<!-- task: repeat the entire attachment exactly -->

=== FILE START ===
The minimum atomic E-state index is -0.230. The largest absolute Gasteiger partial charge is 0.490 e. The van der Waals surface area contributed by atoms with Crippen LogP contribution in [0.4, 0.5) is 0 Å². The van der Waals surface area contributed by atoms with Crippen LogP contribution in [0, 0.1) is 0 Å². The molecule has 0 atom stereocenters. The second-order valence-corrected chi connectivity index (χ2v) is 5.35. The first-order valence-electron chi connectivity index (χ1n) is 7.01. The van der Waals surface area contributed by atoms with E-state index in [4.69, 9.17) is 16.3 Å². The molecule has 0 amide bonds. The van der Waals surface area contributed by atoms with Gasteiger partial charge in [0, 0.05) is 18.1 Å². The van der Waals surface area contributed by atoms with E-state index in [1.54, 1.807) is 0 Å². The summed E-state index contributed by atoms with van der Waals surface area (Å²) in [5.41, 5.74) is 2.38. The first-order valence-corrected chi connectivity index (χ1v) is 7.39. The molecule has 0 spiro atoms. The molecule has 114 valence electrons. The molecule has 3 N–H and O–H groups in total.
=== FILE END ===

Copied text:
The minimum atomic E-state index is -0.230. The largest absolute Gasteiger partial charge is 0.490 e. The van der Waals surface area contributed by atoms with Crippen LogP contribution in [0.4, 0.5) is 0 Å². The van der Waals surface area contributed by atoms with Crippen LogP contribution in [0, 0.1) is 0 Å². The molecule has 0 atom stereocenters. The second-order valence-corrected chi connectivity index (χ2v) is 5.35. The first-order valence-electron chi connectivity index (χ1n) is 7.01. The van der Waals surface area contributed by atoms with E-state index in [4.69, 9.17) is 16.3 Å². The molecule has 0 amide bonds. The van der Waals surface area contributed by atoms with Gasteiger partial charge in [0, 0.05) is 18.1 Å². The van der Waals surface area contributed by atoms with E-state index in [1.54, 1.807) is 0 Å². The summed E-state index contributed by atoms with van der Waals surface area (Å²) in [5.41, 5.74) is 2.38. The first-order valence-corrected chi connectivity index (χ1v) is 7.39. The molecule has 0 spiro atoms. The molecule has 114 valence electrons. The molecule has 3 N–H and O–H groups in total.